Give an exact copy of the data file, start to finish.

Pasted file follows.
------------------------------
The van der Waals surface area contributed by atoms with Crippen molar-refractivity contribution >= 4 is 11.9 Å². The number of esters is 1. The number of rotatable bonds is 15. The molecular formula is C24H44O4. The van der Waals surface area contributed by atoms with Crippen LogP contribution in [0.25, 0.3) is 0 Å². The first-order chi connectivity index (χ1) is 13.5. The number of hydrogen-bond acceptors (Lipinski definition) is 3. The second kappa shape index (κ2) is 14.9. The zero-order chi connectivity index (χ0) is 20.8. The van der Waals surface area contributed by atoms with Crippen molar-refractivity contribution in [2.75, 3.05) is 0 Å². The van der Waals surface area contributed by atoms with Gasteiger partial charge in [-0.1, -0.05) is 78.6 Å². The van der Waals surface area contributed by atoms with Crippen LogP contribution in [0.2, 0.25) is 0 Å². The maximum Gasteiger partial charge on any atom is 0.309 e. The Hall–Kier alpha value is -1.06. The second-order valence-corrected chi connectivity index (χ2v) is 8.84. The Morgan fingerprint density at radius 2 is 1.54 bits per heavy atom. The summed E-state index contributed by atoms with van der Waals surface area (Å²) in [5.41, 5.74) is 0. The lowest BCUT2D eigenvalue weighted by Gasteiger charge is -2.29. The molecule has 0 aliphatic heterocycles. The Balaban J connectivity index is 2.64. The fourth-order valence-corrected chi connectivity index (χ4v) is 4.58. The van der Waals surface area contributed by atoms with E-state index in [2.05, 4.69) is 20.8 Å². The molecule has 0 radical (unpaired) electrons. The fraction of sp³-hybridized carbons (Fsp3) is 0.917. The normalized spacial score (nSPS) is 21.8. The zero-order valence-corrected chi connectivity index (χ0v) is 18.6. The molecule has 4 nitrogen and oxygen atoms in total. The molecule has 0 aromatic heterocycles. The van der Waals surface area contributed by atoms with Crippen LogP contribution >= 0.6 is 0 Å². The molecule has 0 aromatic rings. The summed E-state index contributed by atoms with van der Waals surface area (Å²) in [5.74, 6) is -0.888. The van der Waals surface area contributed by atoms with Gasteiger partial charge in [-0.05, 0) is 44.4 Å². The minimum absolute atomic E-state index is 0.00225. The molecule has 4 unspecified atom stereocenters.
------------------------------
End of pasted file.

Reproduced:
The van der Waals surface area contributed by atoms with Crippen molar-refractivity contribution >= 4 is 11.9 Å². The number of esters is 1. The number of rotatable bonds is 15. The molecular formula is C24H44O4. The van der Waals surface area contributed by atoms with Crippen LogP contribution in [0.25, 0.3) is 0 Å². The first-order chi connectivity index (χ1) is 13.5. The number of hydrogen-bond acceptors (Lipinski definition) is 3. The second kappa shape index (κ2) is 14.9. The zero-order chi connectivity index (χ0) is 20.8. The van der Waals surface area contributed by atoms with Crippen molar-refractivity contribution in [2.75, 3.05) is 0 Å². The van der Waals surface area contributed by atoms with Gasteiger partial charge in [-0.1, -0.05) is 78.6 Å². The van der Waals surface area contributed by atoms with Crippen LogP contribution in [0.2, 0.25) is 0 Å². The maximum Gasteiger partial charge on any atom is 0.309 e. The Hall–Kier alpha value is -1.06. The second-order valence-corrected chi connectivity index (χ2v) is 8.84. The Morgan fingerprint density at radius 2 is 1.54 bits per heavy atom. The summed E-state index contributed by atoms with van der Waals surface area (Å²) in [5.41, 5.74) is 0. The lowest BCUT2D eigenvalue weighted by Gasteiger charge is -2.29. The molecule has 0 aliphatic heterocycles. The Balaban J connectivity index is 2.64. The fourth-order valence-corrected chi connectivity index (χ4v) is 4.58. The van der Waals surface area contributed by atoms with E-state index in [2.05, 4.69) is 20.8 Å². The molecule has 0 radical (unpaired) electrons. The fraction of sp³-hybridized carbons (Fsp3) is 0.917. The normalized spacial score (nSPS) is 21.8. The zero-order valence-corrected chi connectivity index (χ0v) is 18.6. The molecule has 4 nitrogen and oxygen atoms in total. The molecule has 0 aromatic heterocycles. The van der Waals surface area contributed by atoms with Crippen LogP contribution >= 0.6 is 0 Å². The molecule has 0 aromatic rings. The summed E-state index contributed by atoms with van der Waals surface area (Å²) in [5.74, 6) is -0.888. The van der Waals surface area contributed by atoms with Gasteiger partial charge in [-0.05, 0) is 44.4 Å². The minimum absolute atomic E-state index is 0.00225. The molecule has 4 unspecified atom stereocenters.